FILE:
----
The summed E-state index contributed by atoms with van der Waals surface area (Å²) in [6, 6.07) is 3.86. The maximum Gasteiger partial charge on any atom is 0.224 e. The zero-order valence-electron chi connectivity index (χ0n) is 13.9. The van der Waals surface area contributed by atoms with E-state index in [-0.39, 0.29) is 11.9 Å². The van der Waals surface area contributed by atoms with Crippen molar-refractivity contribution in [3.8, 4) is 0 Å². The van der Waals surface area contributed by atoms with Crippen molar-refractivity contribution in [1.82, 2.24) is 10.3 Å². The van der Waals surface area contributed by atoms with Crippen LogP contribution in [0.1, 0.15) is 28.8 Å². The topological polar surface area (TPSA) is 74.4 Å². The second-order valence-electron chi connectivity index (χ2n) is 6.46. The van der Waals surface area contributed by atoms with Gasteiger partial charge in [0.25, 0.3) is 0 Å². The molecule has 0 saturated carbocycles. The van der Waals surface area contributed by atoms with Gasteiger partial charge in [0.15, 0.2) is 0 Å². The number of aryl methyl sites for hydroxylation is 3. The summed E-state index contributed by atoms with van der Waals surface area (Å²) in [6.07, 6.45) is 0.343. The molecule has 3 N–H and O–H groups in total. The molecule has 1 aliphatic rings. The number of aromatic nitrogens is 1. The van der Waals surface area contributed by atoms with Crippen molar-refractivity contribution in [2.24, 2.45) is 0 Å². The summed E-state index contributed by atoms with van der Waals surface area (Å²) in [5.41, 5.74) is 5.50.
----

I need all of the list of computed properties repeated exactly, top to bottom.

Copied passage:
The summed E-state index contributed by atoms with van der Waals surface area (Å²) in [6, 6.07) is 3.86. The maximum Gasteiger partial charge on any atom is 0.224 e. The zero-order valence-electron chi connectivity index (χ0n) is 13.9. The van der Waals surface area contributed by atoms with E-state index in [-0.39, 0.29) is 11.9 Å². The van der Waals surface area contributed by atoms with Crippen molar-refractivity contribution in [3.8, 4) is 0 Å². The van der Waals surface area contributed by atoms with Crippen molar-refractivity contribution in [1.82, 2.24) is 10.3 Å². The van der Waals surface area contributed by atoms with Crippen LogP contribution in [0.1, 0.15) is 28.8 Å². The topological polar surface area (TPSA) is 74.4 Å². The second-order valence-electron chi connectivity index (χ2n) is 6.46. The van der Waals surface area contributed by atoms with Gasteiger partial charge in [0.25, 0.3) is 0 Å². The molecule has 0 saturated carbocycles. The van der Waals surface area contributed by atoms with Gasteiger partial charge in [0.15, 0.2) is 0 Å². The number of aryl methyl sites for hydroxylation is 3. The summed E-state index contributed by atoms with van der Waals surface area (Å²) in [6.07, 6.45) is 0.343. The molecule has 3 N–H and O–H groups in total. The molecule has 1 aliphatic rings. The number of aromatic nitrogens is 1. The van der Waals surface area contributed by atoms with Crippen molar-refractivity contribution in [2.24, 2.45) is 0 Å². The summed E-state index contributed by atoms with van der Waals surface area (Å²) in [5.41, 5.74) is 5.50.